Arbitration proceedings are private and confidential, allowing companies to maintain greater privacy and confidentiality surrounding the claims process. Lastly, resolving disputes through negotiation or alternative methods allows insurers to preserve business relationships, demonstrate their commitment to customer service, and retain clients. However, it’s important to note that arbitration can still be useful for resolving complex or highly contentious claims when other means of resolution have been exhausted.


1. Agreement to arbitrate

The insurance policy typically includes a provision that requires the parties to resolve disputes through arbitration. By entering into the insurance contract, both the insured producer and the insurance company agree to this method of resolving controversial claims.

Corn fields of disaster the wind blew


2. Selection of arbitrator

The insured producer and the insurance company mutually agree on an arbitrator or follow the arbitration rules specified in the policy. The chosen arbitrator should be neutral and have expertise in crop insurance matters.

green tractor plowing cereal field with sky with clouds


3. Pre-hearing procedures

Before the arbitration hearing takes place, there may be pre-hearing procedures, such as the exchange of documents, evidence, and legal arguments between the parties. This allows each side to present their case and support their position.

The green ears of cereal crops in the field


4. Arbitration hearing

The arbitration hearing is a formal proceeding where both parties present their arguments, evidence, and witnesses to support their respective positions. The hearing follows established rules of procedure, and the arbitrator ensures that each party has a fair opportunity to present their case.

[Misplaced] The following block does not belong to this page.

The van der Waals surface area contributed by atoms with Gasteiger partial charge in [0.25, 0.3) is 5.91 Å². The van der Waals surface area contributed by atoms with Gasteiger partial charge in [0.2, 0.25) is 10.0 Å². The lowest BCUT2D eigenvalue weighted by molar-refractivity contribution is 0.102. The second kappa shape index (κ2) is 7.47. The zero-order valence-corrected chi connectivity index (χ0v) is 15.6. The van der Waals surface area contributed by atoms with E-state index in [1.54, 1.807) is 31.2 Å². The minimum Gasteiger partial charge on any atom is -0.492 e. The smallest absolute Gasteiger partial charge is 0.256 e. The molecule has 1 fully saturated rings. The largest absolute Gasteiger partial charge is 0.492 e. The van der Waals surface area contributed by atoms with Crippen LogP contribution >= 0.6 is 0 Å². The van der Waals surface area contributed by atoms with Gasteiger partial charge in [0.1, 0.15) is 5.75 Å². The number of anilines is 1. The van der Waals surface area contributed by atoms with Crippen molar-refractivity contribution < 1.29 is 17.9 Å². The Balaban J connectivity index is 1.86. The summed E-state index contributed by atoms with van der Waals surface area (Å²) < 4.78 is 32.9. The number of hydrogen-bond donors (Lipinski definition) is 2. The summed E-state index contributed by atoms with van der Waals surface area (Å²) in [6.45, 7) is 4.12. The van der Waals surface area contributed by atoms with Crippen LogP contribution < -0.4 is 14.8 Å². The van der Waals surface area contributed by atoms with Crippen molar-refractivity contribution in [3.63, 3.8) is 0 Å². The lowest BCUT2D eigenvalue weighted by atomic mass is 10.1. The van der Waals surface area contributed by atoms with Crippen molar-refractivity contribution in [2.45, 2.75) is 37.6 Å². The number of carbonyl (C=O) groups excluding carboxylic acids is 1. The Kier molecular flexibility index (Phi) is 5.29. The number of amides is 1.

Tractor spraying soybean field in sunset. Season plant


5. Fact-finding and evaluation

The arbitrator examines the evidence and assesses the credibility of the witnesses. They may ask questions, request additional information, or consult experts if necessary. The arbitrator’s goal is to understand the facts and circumstances surrounding the claim.

patchwork farm land plowed fields in the UK countryside view from above in a hot air balloon or drone


6. Arbitration decision

Based on the information presented during the hearing and the applicable law or policy provisions, the arbitrator makes a binding decision to resolve the dispute. The decision is typically provided in writing and includes the rationale behind the decision.

countryside view in the air through the fog and cloud for acreage reporting


7. Enforceability

Once the arbitration decision is rendered, it is legally binding on both parties. The decision is enforceable in court, and the parties must comply with the terms and resolutions outlined in the decision.

Green fields on a summer's day

How can PlanetWatchers help? 

Our specific expertise in crop insurance means we can analyze historical data at the field level.

Technology, specifically the utilization of Synthetic Aperture Radar (SAR), can play a crucial role in helping to avoid controversial claims in the crop insurance industry. By leveraging SAR, crop insurance companies can enhance their risk assessment capabilities, accurately monitor crops, detect fraud, expedite claim processing, and foster transparent communication. These advancements contribute to minimizing controversial claims, promoting fairness, and ensuring a more efficient and effective crop insurance industry. 

PlanetWatchers identifies key signals in the past performance of CLUs, giving you the story of the field. We provide supporting visual evidence to validate farming practices, planting dates, planted crops, harvest dates, and field conditions, all on demand to resolve claims quickly.